It’s just 2 days into the new year (5774) and I’m already making bad decisions for my love life. So much for new year’s resolutions. I’ll try again in December, I suppose.
Anyway, have you heard of this new app? It’s called Tinder. It uses some of your facebook info and connects you to other tinder-users in your immediate area. It shows other tinder users 3-4 of your facebook pics and whether or not you two have common interests or friends. Then, similar to the old “Hot or Not” you chose no or yes. If you both click yes, the app informs you that there’s a match and a chat is set up. It’s a thinly-veiled dating app.
So, as embarrassing as this is, after Ellen told me about Tinder, I downloaded it to see what was what and long story short, I met Allan almost instantly. Allan is 34 and a born and bred Tel Avivi. We had fun and flirty chat over the app yesterday so we upgraded and I gave him my number. He called yesterday evening and we spoke for about 15 minutes of more fun-ness and flirtation. So, when we got off the phone I told him to call me tomorrow (today) and we would set something up to meet in person.
Then he called today.
He kept me on the phone for nearly 2 hours….and I’m not a phone person. I couldn’t find an easy out and as many times as I dropped hints that I had to go or was hanging up, he wasn’t letting me off the phone. And to make matters worse, the conversation today was 90% him telling me how much he loves Brooklyn and how living in Brooklyn for 4 years at age 19 was the most amazing time of his life. What’s more is he started to give me the typical Israeli speech about how hard it is here and how he’s just happier in the US, etc. etc. etc. Typical confused, self-indulgent man.
Then he made a subject change that did not work in his favor: how much easier it is to work in the entertainment industry in the US because “those people are paid well and appreciated.” Bad move, buddy.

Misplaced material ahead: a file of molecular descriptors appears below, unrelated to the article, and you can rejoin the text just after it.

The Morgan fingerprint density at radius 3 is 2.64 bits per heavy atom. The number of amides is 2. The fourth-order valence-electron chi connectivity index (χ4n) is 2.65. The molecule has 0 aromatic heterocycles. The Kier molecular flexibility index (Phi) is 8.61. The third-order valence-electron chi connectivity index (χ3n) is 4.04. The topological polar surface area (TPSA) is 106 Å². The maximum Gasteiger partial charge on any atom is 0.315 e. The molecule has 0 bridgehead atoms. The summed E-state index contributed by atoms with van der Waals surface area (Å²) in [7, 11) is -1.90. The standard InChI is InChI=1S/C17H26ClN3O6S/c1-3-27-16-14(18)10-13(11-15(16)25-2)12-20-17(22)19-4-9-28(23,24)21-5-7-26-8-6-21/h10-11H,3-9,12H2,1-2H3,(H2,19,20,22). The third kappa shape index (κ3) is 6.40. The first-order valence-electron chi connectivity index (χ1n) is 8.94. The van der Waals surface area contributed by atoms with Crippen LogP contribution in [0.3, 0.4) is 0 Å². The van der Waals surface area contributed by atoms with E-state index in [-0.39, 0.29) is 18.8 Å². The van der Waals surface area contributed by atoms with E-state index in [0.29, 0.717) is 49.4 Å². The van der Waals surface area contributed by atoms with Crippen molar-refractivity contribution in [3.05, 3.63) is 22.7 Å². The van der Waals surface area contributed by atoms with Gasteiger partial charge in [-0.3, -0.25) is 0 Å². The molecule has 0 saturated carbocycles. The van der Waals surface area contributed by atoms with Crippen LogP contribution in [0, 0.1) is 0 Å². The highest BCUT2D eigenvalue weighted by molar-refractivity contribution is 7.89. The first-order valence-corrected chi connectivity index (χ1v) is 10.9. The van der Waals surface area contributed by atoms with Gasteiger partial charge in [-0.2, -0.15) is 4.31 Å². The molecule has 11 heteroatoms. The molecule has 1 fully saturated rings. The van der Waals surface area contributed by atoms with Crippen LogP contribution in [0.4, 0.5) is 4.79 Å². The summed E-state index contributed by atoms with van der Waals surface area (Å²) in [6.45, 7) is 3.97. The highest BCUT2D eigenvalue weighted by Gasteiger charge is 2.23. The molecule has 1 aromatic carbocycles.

Here’s the thing: I was once unhappy with my life too. So I made a change and made myself happier. Don’t sit here and tell me that you have been miserable trying to make a way for yourself for 8 years. Don’t complain to me. You’re 34 years old. If you’re unhappy, make a change. And certainly don’t tell me that the US is better to entertainment types. Been there, done that, made 455$ a week in professional theater before taxes working 100-125 hours a week. I had had it. I went off. I told him how it was. I told him that he sounded lost when the word I really wanted to use was “pathetic.”
“You’re disappointed,” he said. “I can hear it.” I’m not disappointed, I explained. I am just no longer in the habit of investing energy in people who don’t have the same goals as I do. You’re 34, you work as a kitchen operator for a local bar, you don’t have a college degree at all, you are willing to spend 2 hours on the phone with a relative stranger bitching about your life, and you are madly in love with a dream of a country that doesn’t exist anymore. I’m not disappointed, I’m seeing the facts. I had no expectations, therefore disappointment is not an option.
“You had no expectations?” Well, no. Actually, yes, I expected that when you said you would call me earlier, you would call to make plans to meet up, but 45 minutes into this conversation I realized that wasn’t happening. “Why do you say that? I still would love to meet with you,” he asked. I don’t know, I’m just getting the we’re-not-gonna-meet vibe from you, that’s all.
Then it took him 20 more minutes to commit to the window of 10pm-10:30pm tonight and the bar across from my apartment (although he doesn’t know I live there). Why did I agree to meet up with him tonight? Maybe I felt badly for this pathetic shell of a man. Maybe I felt that after awkwardly twisting him into asking me out, I didn’t have the heart to turn him down. Maybe I’m just curious and mildly masochistic.
Either way, he’s going to have to work very hard to turn this first impression faux pas around, if he has higher hopes beyond one drink in my neighborhood.
He’s lost. I can already hear it. It’s not sexy and I’m out of the helping lost-boys business.
Where are all the confident men who know what they want and how to get it?